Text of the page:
. This may be an overestimation of true ineligibility however, as several of the cited contraindications, including older age, multiple abdominal surgeries, and obesity are not university accepted as such 26–29
. Nonetheless, perceived, rather than absolute medical contraindications are important, as these perceptions may lead some physicians to discourage PD for a patient who is able use this modality.
Social barriers to PD use are somewhat more common than medical contraindications, with 17% of CKD patients being deemed socially ineligible for PD 25
. Again, this may be an overestimation as some of the barriers cited may not be true barriers at all (such as age), or may be overcome with intense family support or assisted PD (such as the inability to due PD by oneself, compliance issues and cognitive issues) 30
. However, as above, the existence of one of these factors may be enough for a nephrologist to abandon PD as a viable option despite a patient’s selection of this modality.
With the exception of the two patients excluded at the outset, our study did not examine the role of medical and social barriers (perceived or real) to the use of PD, especially those developing between time of education and dialysis start. Certainly this may have contributed to the observed mismatch between chosen and actual modality, particularly in the elderly in whom these contraindications are more prevalent.
Disease related factors are another potential contributor to modality mismatch. In our study 57% of the patients choosing PD but starting HD started in the hospital, the vast majority with central venous catheters The large number of unplanned, urgent dialysis starts in our population is concerning, and although not necessarily so, it is likely that many of these patients had either a rapid progression of CKD or a superimposed acute event requiring an urgent, hospital based start. Separating out which of these patients truly had an unforeseeable event requiring emergent RRT start from those who “fell through the cracks” is important, as the latter may be amenable to specific interventions designed to enhance follow up whereas the former would not.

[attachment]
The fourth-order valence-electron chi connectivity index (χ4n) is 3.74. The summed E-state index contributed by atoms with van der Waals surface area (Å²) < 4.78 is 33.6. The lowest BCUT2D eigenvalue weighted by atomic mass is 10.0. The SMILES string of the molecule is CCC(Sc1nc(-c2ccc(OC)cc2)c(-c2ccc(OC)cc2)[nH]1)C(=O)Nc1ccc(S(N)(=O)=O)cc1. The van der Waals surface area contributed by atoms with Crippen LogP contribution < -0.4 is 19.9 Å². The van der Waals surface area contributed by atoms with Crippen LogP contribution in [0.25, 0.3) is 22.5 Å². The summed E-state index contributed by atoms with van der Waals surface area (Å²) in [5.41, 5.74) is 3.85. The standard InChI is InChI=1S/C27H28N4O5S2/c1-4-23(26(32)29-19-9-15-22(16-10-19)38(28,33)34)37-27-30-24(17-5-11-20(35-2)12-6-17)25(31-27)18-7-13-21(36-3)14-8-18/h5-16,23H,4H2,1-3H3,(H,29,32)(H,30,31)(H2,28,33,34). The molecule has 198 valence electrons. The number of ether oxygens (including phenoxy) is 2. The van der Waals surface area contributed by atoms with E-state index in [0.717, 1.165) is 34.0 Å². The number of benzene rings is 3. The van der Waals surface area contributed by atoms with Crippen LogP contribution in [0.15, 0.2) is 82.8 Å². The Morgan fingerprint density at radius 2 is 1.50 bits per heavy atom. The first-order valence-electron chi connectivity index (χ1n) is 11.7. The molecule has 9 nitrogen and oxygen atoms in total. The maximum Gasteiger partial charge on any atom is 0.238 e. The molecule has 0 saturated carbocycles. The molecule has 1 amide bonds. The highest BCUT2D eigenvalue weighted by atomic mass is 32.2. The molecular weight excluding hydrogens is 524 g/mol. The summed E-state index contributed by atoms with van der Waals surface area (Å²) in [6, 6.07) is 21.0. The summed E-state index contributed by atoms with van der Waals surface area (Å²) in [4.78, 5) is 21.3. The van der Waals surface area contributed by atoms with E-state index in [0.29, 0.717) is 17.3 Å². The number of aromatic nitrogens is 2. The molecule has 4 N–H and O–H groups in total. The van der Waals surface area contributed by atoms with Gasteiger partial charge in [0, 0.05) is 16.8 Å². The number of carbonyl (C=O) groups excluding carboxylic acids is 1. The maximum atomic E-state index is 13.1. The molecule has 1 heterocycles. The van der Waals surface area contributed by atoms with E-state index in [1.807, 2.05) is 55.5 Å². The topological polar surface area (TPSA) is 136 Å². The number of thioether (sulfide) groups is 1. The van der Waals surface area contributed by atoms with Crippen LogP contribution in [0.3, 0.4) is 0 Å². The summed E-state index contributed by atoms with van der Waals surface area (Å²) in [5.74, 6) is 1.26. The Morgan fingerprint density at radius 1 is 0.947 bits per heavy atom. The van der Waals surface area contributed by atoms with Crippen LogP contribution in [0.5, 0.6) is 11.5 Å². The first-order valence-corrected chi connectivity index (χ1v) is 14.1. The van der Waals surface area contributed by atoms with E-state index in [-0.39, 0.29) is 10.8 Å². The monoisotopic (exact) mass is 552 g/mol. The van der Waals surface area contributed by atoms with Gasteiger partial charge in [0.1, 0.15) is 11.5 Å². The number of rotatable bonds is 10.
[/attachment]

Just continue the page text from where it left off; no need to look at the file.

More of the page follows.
Finally, factors specific to the educational session itself may have some bearing on initial dialysis modality. There is no consensus on the best way to educate CKD patients, and it is conceivable that the method used in our institution is not optimal. There was an attempt to contact patients after three months to follow up, but it is not clear how often this contact was successful. The vast majority of patients did not have return visits for education, and although they were encouraged to call with questions, only approximately 10% did so. All education done for this cohort was completed prior to the institution of the Medicare Improvement for Patients and Providers Act, which funds up to six educational sessions of CKD. It is possible that with multiple educational sessions many of the potential issues discussed above could have been identified and modality selection modified, if appropriate.
Our study has several strengths. Tracking patients from modality selection to start of dialysis provides a starting point for future interventional strategies, and provides baseline data against which we may gauge their success. Also, our follow up was complete, in that all of the patients started dialysis in our catchment area.
There are several limitations of this study. Our cohort was small in size and is a single centered such that our findings may not be applicable to other institutions or practices due to differences in patient demographics, provider opinion on optimal dialysis modality and structure of the pre-ESRD education program.
Our analysis was limited to those variables which could be extracted from our dataset, namely quantitative metrics. For a complex decision such as dialysis modality selection, there are factors involved which are not accessible via a quantitative approach. Previous studies using focus groups and patient interviews have identified qualitative considerations, including flexibility of schedule, privacy considerations, the ability to continue working, and effects of the modality on the family 16, 23, 24
. These were not explored in this study.
In conclusion, over half the patients who choose PD start dialysis with HD, many of them urgently. We found that age over 75, and employment status predicts starting with HD when PD is chosen, and age over 75 and a non glomerular etiology of ESRD predict HD use day 91. These findings help define a group who should be carefully monitored to ensure they start PD, if this remains their modality choice. Closer examination of the events occurring between education and dialysis start is needed to determine the root cause of HD starts in those choosing PD, paying particular attention to the development of medical/social contraindications, superimposed acute kidney injury or rapid progression of CKD and losses to follow up in patients with established nephrology care. Qualitative analysis of this decision making process looking at factors such as family support and conscious change of modality choice is also warranted.